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Chronic Pain

Chronic pain is pain that lasts for at least six months, though it may last for years. An injury, disease or infection may have originally caused the pain, but chronic pain continues long after the injury or illness has gone away. In some cases there is no known cause. Psychological and environmental factors may worsen the pain.

Woman with headache

Chronic pain is sometimes called intractable pain or chronic pain syndrome, and it’s one of the most common reasons people visit their medical provider. About 50 million Americans suffer from chronic pain, according to the Centers for Disease Control and Prevention. Of those people, about 19.6 million have high-impact chronic pain.

The CDC defines chronic pain as pain that occurs every day or on most days for at least six months. High-impact chronic pain is chronic pain that limits a person’s work or life activities every day or on most days for at least six months.

Chronic pain can be disabling, but the Social Security Administration does not classify chronic pain itself as a disability. It does, however, recognize diseases and injuries that cause chronic pain as disabilities with potential compensation benefits. These include back injuries, neurological disease, lupus, cancers and inflammatory arthritis. If pain interferes with a person’s ability to work, it may also be considered as a factor.

Fortunately, patients and their medical providers can work together to treat and manage chronic pain. Treatment options include medications, non-drug treatments, psychological and behavioral treatments and mind-body treatments.

How chronic pain affects different parts of the body
Chronic pain can affect all areas of the body and be caused by multiple conditions.
Man with pain in his arm


Chronic pain is divided into two broad types: neuropathic pain and nociceptive pain. A person can experience both types of pain at the same time.

Neuropathic Pain

Neuropathic pain is pain that occurs after damage or dysfunction of the nervous system. This can happen because of a disease or injury. For example, about 30 percent of neuropathy cases result from diabetes, according to Cleveland Clinic.

Other diseases and injuries that may lead to neurologic pain include shingles, HIV infection, leprosy, stroke, broken bones, cancer and amputation.

Nociceptive Pain

Nociceptive pain comes from pain receptors in the body activated during injuries called nociceptors. Normally these receptors don’t activate unless there is an injury and then they stop when the injury is gone. Sometimes these receptors send pain signals even when the injury that triggered them is healed.

Nociceptive pain has two sub categories: visceral pain and somatic pain. Visceral pain comes from major internal organs. Most people describe this pain as achy. Even if it originates from an organ, it may affect other structures. For example, an organ in your abdomen may cause pain in the back.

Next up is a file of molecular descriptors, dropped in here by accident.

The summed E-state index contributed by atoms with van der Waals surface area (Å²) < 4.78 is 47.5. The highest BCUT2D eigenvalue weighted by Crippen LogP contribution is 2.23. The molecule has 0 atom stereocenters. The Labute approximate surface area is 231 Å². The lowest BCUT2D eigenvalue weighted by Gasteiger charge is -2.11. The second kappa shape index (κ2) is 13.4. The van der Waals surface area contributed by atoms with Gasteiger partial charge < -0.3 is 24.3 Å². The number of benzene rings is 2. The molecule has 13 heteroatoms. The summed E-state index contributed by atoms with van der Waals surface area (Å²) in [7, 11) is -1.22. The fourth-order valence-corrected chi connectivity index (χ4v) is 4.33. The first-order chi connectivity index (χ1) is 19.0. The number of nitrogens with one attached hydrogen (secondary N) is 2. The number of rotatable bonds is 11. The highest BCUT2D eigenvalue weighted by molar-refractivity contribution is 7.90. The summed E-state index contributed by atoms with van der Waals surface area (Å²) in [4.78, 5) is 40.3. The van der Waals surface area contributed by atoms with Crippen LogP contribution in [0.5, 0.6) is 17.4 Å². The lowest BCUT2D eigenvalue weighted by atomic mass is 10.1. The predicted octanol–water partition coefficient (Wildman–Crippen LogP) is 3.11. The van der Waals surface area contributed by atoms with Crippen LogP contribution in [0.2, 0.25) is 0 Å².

Somatic pain comes from injuries to the outer body structures such as the skin, muscles, tendons, ligaments, joints and bones. Arthritis, bone pain and fibromyalgia are examples of somatic pain.

Woman with lower back pain


A disease or injury usually causes chronic pain. Sometimes, chronic pain occurs as a complication of a faulty medical device, such as a knee replacement, hip replacement or shoulder replacement. Some drugs may injure internal organs, ligaments or cause joint pain. Other times, doctors aren’t sure what the cause is.

Potential causes of chronic pain include:
  • Fibromyalgia
  • Sports injuries
  • Headaches
  • Endometriosis
  • Arthritis
  • Cancer
  • Inflammatory bowel disease
  • Surgery
  • Amputation
  • Hernia mesh or transvaginal mesh implants
  • Medications that damage internal organs
  • Muscle injuries
  • Damaged nerves
  • Fluoroquinolone antibiotics
  • Diabetes
  • Chemotherapy
  • DPP-4 inhibitor drugs for diabetes (Onglyza, Januvia, Trajenta, etc.)
  • Mental illness
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Doctor showing a woman an x-ray of her spine

Risk Factors

Researchers don’t always know the exact cause of chronic pain, but people with certain risk factors have a higher chance of developing chronic pain. These factors include physical conditions, lifestyle habits and psychological factors.

Factors that impact chronic pain development include:
  • Age – chronic pain typically affects older people
  • Alcohol
  • Being a veteran
  • Being overweight or obese
  • Employment status
  • Gender – women have a higher risk
  • Genetics
  • History of surgeries
  • History of violent injury or abuse
  • Lack of sunshine and vitamin D
  • Occupation
  • Physical activity
  • Poor mental health
  • Poor nutrition
  • Prior injuries
  • Sleep disorders
  • Smoking
Woman experiencing pain while getting out of bed


Symptoms of chronic pain depend on what caused it and the body area affected. For example, rheumatoid arthritis pain usually attacks joints in the hands and feet on both sides of the body. A person with a bad hip replacement may feel pain in the affected hip.

Because chronic pain lasts for months or years, it takes a toll on a person’s mood and mental health.

Symptoms include:
  • Pain that can feel like: burning, dull, stabbing, an electric shock, tingling, “pins and needles,” throbbing or stinging
  • Trouble sleeping
  • Depression
  • Anxiety
  • Low self-esteem
  • Anger
  • Fatigue
  • Mood changes
  • Loss of appetite
  • Weight loss
  • Decreased sex drive